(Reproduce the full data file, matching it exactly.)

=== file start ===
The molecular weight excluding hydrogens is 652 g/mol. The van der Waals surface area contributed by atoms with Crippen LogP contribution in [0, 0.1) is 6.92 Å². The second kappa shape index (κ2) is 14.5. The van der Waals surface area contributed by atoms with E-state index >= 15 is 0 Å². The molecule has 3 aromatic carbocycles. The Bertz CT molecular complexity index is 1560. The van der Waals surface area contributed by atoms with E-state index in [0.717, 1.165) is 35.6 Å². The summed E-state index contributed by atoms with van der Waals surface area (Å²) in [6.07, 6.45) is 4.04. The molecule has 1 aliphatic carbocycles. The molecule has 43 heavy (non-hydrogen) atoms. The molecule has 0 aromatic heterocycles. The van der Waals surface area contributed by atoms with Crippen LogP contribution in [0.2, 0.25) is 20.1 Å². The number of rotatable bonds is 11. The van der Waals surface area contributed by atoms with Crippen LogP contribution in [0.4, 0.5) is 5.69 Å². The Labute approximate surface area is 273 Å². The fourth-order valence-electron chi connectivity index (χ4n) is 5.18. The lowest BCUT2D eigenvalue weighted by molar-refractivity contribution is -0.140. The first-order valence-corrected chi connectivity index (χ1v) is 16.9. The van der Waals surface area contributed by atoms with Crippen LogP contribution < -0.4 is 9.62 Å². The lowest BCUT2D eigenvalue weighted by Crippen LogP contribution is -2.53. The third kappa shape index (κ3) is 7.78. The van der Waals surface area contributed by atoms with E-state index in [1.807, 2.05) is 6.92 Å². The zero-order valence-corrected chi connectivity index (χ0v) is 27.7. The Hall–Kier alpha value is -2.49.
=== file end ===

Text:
The molecular weight excluding hydrogens is 652 g/mol. The van der Waals surface area contributed by atoms with Crippen LogP contribution in [0, 0.1) is 6.92 Å². The second kappa shape index (κ2) is 14.5. The van der Waals surface area contributed by atoms with E-state index >= 15 is 0 Å². The molecule has 3 aromatic carbocycles. The Bertz CT molecular complexity index is 1560. The van der Waals surface area contributed by atoms with E-state index in [0.717, 1.165) is 35.6 Å². The summed E-state index contributed by atoms with van der Waals surface area (Å²) in [6.07, 6.45) is 4.04. The molecule has 1 aliphatic carbocycles. The molecule has 43 heavy (non-hydrogen) atoms. The molecule has 0 aromatic heterocycles. The van der Waals surface area contributed by atoms with Crippen LogP contribution in [0.2, 0.25) is 20.1 Å². The number of rotatable bonds is 11. The van der Waals surface area contributed by atoms with Crippen LogP contribution in [0.4, 0.5) is 5.69 Å². The Labute approximate surface area is 273 Å². The fourth-order valence-electron chi connectivity index (χ4n) is 5.18. The lowest BCUT2D eigenvalue weighted by molar-refractivity contribution is -0.140. The first-order valence-corrected chi connectivity index (χ1v) is 16.9. The van der Waals surface area contributed by atoms with Crippen LogP contribution < -0.4 is 9.62 Å². The lowest BCUT2D eigenvalue weighted by Crippen LogP contribution is -2.53. The third kappa shape index (κ3) is 7.78. The van der Waals surface area contributed by atoms with E-state index in [1.807, 2.05) is 6.92 Å². The zero-order valence-corrected chi connectivity index (χ0v) is 27.7. The Hall–Kier alpha value is -2.49.